Interviewed by Emily Swan
Linda Svendsen is an acclaimed Vancouver writer, leaving her mark on both fiction and television. Her story collection, Marine Life, was published by Farrar Straus and Giroux (U.S.), HarperCollinsCanada, and Residenz Verlag (as Happy Hour) in Germany. The stories appeared in the Atlantic, Saturday Night, O. Henry Prize Stories, Best Canadian Stories, literary magazines in the U.S. and The Norton Anthology of Short Fiction. Marine Life was nominated for the LA Times First Book Award, the Ethel Wilson Fiction Prize, and produced as a Canadian feature film.
After her children arrived, Linda focused on television for almost two decades. With her husband, Brian McKeown, she co-produced and co-wrote the miniseries, Human Cargo, which garnered seven Gemini Awards, including Best Movie or Miniseries, Best Screenplay, and a George Foster Peabody Award. Other long-form writing credits include Murder Unveiled (with Brian McKeown), At The End of the Day: The Sue Rodriguez Story, and The Diviners, adapted from the Margaret Laurence novel. She has written episodes for Airwaves and These Arms of Mine. In 2006, she received the John Simon Guggenheim Fellowship.
Sussex Drive (Random House Canada, 2012), a satire exploring what happens when a Conservative Prime Minister’s wife and a leftish Governor General can no longer play “Follow the Leader,” is Linda’s most recent publication. It’s a novel.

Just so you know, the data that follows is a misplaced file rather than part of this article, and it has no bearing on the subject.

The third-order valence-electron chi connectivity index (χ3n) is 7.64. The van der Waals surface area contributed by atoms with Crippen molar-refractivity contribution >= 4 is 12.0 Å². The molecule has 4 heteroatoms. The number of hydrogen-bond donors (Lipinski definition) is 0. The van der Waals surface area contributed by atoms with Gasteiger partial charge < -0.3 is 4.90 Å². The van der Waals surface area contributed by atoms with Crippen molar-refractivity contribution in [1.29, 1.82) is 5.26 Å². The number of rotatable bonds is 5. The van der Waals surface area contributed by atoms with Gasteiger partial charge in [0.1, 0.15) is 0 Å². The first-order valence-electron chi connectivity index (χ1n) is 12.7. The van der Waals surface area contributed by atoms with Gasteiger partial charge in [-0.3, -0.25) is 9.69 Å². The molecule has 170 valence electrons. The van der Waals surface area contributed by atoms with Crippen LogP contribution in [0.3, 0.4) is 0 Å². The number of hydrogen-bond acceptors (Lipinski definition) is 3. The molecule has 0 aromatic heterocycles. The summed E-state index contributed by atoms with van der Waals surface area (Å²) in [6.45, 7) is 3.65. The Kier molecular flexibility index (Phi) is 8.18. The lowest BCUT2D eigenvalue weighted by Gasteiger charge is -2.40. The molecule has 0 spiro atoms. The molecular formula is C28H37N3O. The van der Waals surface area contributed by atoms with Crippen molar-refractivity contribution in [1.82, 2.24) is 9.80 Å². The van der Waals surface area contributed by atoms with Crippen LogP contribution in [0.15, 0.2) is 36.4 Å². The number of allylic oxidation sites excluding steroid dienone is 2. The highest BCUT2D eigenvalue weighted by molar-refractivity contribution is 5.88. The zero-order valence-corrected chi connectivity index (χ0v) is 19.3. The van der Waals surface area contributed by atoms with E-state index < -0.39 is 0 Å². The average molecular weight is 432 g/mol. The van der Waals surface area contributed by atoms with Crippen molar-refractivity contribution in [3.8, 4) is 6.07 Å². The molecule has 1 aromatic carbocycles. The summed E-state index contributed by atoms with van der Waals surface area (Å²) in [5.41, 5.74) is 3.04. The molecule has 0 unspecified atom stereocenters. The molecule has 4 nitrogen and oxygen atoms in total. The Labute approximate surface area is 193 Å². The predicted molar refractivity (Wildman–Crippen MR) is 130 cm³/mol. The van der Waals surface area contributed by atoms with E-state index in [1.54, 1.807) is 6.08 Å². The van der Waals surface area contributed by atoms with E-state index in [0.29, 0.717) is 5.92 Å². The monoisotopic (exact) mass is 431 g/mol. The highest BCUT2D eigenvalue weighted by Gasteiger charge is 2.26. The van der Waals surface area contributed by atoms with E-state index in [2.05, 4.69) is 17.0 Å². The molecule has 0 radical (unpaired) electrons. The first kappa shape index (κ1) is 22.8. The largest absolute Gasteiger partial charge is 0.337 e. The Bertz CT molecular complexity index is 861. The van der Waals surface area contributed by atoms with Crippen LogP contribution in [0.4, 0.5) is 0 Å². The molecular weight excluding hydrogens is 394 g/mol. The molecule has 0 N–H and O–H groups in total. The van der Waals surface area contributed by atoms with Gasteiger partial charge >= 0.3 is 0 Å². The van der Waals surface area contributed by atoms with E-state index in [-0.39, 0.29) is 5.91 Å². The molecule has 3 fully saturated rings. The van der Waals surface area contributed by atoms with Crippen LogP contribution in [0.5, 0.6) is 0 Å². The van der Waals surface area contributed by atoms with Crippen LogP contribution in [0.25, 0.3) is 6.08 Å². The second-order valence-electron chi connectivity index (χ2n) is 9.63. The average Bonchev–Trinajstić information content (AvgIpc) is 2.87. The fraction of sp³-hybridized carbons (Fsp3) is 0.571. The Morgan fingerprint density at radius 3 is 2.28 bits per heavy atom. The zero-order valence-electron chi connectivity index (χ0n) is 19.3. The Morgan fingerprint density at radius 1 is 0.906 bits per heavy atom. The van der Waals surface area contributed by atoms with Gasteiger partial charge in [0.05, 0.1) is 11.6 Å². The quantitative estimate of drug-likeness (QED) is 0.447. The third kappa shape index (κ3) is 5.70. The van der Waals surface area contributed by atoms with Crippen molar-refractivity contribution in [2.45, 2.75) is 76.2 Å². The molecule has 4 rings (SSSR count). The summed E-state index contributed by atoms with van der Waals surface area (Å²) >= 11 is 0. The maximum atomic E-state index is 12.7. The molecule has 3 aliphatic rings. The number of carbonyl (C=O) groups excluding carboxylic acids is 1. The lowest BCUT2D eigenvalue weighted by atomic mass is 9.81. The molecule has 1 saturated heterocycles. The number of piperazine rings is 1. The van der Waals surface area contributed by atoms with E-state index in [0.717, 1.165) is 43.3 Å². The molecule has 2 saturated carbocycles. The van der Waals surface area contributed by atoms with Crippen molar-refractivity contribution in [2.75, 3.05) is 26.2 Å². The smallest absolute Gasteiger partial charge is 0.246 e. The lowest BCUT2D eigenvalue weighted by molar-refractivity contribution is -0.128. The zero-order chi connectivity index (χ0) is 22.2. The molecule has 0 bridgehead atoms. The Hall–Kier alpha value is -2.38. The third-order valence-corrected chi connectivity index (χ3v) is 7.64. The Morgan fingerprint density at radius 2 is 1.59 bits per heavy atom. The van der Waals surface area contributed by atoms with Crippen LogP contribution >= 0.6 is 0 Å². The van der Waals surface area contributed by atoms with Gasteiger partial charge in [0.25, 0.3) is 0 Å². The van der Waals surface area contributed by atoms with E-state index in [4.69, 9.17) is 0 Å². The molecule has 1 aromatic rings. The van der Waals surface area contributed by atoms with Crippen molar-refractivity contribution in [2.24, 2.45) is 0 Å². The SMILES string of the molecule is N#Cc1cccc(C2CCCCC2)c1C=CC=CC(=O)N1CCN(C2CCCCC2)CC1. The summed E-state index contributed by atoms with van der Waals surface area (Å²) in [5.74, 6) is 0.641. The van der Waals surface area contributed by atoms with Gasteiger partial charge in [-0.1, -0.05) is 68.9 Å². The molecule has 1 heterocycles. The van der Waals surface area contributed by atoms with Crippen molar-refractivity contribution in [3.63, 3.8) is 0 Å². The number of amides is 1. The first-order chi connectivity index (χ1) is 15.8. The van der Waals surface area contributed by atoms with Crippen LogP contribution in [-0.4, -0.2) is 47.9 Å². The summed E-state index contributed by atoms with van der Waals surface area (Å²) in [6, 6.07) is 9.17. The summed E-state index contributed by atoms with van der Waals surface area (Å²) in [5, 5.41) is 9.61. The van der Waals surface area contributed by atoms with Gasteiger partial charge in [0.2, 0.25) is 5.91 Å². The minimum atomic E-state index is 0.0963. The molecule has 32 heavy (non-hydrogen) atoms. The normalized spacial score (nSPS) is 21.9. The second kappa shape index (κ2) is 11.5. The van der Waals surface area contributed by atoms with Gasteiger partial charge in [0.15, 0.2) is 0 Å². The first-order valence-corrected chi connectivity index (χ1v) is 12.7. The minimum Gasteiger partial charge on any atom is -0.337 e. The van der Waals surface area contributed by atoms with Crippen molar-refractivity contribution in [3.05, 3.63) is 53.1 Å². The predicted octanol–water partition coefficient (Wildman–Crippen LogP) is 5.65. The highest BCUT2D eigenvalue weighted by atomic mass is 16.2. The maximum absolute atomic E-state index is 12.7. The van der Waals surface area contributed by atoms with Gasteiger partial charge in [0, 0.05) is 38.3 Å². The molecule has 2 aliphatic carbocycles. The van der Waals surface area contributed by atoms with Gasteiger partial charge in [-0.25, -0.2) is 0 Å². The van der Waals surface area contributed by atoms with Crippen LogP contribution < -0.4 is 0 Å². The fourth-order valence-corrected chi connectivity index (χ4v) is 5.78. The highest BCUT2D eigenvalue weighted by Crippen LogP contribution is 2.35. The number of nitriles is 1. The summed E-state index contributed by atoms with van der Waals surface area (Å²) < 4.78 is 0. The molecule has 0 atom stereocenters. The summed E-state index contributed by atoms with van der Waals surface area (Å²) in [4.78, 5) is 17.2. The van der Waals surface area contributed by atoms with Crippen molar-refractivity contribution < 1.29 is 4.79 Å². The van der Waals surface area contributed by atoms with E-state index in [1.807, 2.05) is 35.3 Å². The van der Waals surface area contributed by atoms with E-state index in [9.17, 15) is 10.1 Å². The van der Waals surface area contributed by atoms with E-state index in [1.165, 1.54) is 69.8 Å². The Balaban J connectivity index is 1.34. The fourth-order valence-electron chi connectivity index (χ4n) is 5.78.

Linda has been a faculty member in the Creative Writing Program at UBC since 1989. In her twenty-five years with the department, she has helped and inspired all manner of students looking to hone their own crafts. Having been inspired by Linda myself, I reached out to her over email to learn more about her journey with writing.
How were you originally drawn to a career in writing? I know (from extensive, online stalking) that you attended classes in creative writing while pursuing your BFA in English. Was this what first attracted you to the field?
In Grade 2 and 3, I became hungry to read and write. I was an only child and on Saturdays my father would have visitation rights for the day and he took me to bookstores and he bought me as many books as I wanted. I started a sequel to Tom Sawyer. I wrote the start of a Bobbsey Twins mystery…and I wrote through high school and have never looked back. I lie. Except for a few detours into acting, anthropology, and codependency, all of which became grist for the mill. [Read more…]